NEWS STORIES

Conservationist wardens care about your safety Submitted: 11/30/2013

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RHINELANDER - Conservationist wardens help keep you safe while hunting or ice fishing.

“Most of what we do, and most of the rules that we regulate, are surrounded by safety rules," says James Yung, conservationist warden for the Department of Natural Resources.

Safety may not be what you’d think wardens are solely focused on, but for James Yung it is.

Yung has met hunters unwilling to follow the rules, but hunters like Michael Baran, think wardens and the rules they enforce are necessary.

“Wardens aren’t as bad as most people think. I mean, they’re doing their job, so we appreciate it," says Baran.

Baran has been hunting for most of his life. His family had hunted at the same camp for three generations.

They’ve always believed wardens help protect the hunting tradition.

“It’s very important. We do our part to make sure that we’re not breaking any laws. And if we see other people that are, that’s what wardens are there for," says Baran. "We’ll send in a tip if something doesn’t seem right to us, but it’s very important to us to keep everyone able to hunt."

Wardens don’t just stick to the woods to make sure people are following the rules. They also patrol the lakes to ensure ice fisherman are following safety rules.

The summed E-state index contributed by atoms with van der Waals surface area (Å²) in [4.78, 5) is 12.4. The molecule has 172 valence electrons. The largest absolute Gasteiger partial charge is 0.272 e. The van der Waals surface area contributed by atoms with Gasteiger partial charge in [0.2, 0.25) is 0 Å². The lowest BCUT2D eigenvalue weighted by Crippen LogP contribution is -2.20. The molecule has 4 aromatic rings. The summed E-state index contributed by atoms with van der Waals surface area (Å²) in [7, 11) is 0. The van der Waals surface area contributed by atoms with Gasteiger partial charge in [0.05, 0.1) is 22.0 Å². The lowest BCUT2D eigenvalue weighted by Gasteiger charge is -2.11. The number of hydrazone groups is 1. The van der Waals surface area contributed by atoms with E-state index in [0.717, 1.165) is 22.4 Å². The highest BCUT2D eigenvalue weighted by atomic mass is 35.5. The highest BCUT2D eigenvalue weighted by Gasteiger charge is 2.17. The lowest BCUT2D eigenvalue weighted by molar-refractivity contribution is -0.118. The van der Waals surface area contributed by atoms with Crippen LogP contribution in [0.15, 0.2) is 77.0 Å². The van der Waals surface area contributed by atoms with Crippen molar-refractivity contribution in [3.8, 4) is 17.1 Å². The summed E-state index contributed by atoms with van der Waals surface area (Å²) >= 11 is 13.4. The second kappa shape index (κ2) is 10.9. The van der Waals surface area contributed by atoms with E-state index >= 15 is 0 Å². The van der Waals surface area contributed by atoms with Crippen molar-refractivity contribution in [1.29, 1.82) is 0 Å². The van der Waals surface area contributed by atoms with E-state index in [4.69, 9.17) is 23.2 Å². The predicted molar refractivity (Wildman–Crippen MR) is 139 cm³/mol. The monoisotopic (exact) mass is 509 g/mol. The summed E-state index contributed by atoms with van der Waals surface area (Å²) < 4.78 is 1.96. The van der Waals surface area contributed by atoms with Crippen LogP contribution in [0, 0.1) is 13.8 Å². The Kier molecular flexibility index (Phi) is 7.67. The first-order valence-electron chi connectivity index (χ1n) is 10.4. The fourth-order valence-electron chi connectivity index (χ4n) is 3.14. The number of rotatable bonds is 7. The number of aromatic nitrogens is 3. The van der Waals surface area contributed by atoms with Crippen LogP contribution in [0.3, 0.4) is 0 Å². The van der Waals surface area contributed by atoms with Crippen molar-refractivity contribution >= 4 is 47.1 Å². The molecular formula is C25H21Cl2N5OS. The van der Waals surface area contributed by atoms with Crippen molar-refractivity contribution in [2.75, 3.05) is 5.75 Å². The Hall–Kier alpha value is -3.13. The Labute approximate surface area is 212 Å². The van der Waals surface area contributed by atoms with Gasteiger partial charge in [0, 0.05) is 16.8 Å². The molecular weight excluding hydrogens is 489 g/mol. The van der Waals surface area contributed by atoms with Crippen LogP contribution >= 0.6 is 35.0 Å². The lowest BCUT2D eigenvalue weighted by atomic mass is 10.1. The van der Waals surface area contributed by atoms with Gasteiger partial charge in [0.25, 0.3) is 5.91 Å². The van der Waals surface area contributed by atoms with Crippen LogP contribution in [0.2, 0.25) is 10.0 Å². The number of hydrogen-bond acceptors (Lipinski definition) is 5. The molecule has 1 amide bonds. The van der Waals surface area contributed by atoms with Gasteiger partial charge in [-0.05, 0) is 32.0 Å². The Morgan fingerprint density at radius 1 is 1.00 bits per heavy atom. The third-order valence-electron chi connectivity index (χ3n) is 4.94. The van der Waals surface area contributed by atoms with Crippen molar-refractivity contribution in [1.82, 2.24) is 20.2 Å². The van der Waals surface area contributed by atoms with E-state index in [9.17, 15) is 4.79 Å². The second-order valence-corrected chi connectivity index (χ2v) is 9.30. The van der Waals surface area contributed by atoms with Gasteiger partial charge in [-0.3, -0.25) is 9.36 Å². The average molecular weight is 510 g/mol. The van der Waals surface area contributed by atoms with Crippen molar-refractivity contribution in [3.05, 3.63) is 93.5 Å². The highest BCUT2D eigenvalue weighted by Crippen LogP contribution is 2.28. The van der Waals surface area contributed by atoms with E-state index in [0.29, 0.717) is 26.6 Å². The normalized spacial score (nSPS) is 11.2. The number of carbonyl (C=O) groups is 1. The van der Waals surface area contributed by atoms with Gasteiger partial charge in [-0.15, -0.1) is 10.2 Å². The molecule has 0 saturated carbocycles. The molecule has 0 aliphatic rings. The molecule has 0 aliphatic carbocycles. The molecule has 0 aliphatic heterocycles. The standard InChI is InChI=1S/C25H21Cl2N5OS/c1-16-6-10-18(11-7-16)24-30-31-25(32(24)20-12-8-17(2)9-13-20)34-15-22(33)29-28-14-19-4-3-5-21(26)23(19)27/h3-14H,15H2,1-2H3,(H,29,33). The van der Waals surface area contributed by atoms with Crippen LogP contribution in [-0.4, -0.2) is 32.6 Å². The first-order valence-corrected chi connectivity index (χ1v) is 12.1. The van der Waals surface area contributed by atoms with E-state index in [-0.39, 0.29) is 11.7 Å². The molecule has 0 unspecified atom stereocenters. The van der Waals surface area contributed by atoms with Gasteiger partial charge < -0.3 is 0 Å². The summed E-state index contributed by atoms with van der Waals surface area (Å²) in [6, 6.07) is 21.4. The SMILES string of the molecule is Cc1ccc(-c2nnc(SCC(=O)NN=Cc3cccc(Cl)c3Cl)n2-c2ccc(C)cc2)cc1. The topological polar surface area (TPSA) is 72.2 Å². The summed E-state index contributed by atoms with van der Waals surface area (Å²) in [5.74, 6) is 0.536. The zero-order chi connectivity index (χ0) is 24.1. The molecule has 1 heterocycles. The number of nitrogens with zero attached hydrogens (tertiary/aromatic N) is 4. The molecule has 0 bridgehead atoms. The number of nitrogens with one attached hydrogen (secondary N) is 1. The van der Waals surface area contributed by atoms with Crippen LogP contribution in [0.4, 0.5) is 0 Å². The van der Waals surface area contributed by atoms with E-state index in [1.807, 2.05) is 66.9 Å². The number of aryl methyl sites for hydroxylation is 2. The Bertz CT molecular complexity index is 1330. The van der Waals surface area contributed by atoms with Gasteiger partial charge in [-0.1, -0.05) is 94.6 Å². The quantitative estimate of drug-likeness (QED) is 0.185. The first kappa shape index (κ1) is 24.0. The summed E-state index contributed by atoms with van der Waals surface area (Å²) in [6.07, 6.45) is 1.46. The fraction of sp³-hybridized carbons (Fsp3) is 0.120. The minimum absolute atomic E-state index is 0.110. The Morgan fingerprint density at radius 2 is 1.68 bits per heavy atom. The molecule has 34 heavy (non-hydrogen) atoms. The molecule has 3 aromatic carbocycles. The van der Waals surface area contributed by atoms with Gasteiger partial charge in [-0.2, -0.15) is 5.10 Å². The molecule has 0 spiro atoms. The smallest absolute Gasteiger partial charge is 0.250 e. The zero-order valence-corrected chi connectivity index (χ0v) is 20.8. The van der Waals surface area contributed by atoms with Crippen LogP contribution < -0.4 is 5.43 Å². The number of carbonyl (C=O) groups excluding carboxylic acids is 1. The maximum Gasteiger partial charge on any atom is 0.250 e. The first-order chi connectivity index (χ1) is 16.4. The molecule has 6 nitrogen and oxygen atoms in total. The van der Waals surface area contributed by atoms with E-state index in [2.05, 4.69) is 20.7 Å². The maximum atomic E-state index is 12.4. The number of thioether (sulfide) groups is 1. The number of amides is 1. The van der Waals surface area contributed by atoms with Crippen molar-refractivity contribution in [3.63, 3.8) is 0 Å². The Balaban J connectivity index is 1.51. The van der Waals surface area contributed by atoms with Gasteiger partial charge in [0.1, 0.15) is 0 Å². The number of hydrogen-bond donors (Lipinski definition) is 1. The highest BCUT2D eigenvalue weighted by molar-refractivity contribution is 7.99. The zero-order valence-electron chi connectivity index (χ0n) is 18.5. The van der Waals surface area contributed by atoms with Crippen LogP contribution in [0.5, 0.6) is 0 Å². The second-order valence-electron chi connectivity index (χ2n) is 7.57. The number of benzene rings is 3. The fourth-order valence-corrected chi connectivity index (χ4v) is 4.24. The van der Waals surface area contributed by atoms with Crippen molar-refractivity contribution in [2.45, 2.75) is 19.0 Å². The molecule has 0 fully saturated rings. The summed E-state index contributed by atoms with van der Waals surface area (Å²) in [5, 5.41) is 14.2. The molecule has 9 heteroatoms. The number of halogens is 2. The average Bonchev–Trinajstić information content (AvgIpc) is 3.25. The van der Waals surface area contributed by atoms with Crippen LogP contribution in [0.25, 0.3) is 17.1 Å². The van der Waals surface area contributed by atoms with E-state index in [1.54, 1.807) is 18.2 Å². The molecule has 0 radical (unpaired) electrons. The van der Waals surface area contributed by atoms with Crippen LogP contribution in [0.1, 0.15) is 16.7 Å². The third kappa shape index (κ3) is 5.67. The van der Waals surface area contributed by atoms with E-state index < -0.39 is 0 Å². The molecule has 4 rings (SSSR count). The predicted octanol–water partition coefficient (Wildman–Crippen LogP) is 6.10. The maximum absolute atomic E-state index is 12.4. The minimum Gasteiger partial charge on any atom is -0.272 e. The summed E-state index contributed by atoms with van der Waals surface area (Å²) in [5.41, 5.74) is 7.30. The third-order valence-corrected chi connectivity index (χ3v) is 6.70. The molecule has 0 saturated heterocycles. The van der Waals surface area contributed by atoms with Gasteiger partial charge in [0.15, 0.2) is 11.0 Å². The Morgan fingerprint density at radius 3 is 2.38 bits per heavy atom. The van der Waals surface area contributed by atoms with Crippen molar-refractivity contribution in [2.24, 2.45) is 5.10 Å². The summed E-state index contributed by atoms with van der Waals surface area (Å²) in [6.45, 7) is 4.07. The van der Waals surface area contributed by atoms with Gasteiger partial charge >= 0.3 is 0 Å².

Warden Yung believes people who aren’t following the rules don’t know the rules. He encourages everyone hunting or fishing to educate themselves.

“It doesn’t pay to take a risk, to maybe harvest a fish, or harvest a deer, that could potentially be a danger to somebody else," says Yung.

The rules are what prevents those risks. People who want to see changes in the rules, can make them.

“They have opportunities to come to our public hearings to have input. The rules are really rules that aren’t just made up in Madison. The public does have a role in those rules," says Yung.



Story By: Kalia Baker

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 IN OTHER NEWS
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STOUGHTON - Police in Stoughton are investigating a threatening letter that was sent to a black teenager, with a photo that depicted him as the victim of a lynching.

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Police rescued 22 animals from home Submitted: 04/19/2014

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Celebrating Easter in the snowSubmitted: 04/19/2014

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Marathon County garage fire leaves $2 million in damageSubmitted: 04/18/2014

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Community fundraises for boy with rare diseaseSubmitted: 04/18/2014

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RHS Mock Trial team recognized for accomplishments Submitted: 04/18/2014

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RHINELANDER - A Northwoods team broke their own state record last month by winning a 17th state title.

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"It's on behalf of myself and Senator Tom Tiffany from the 12th senate district," said Republican State Representative, Rob Swearingen.

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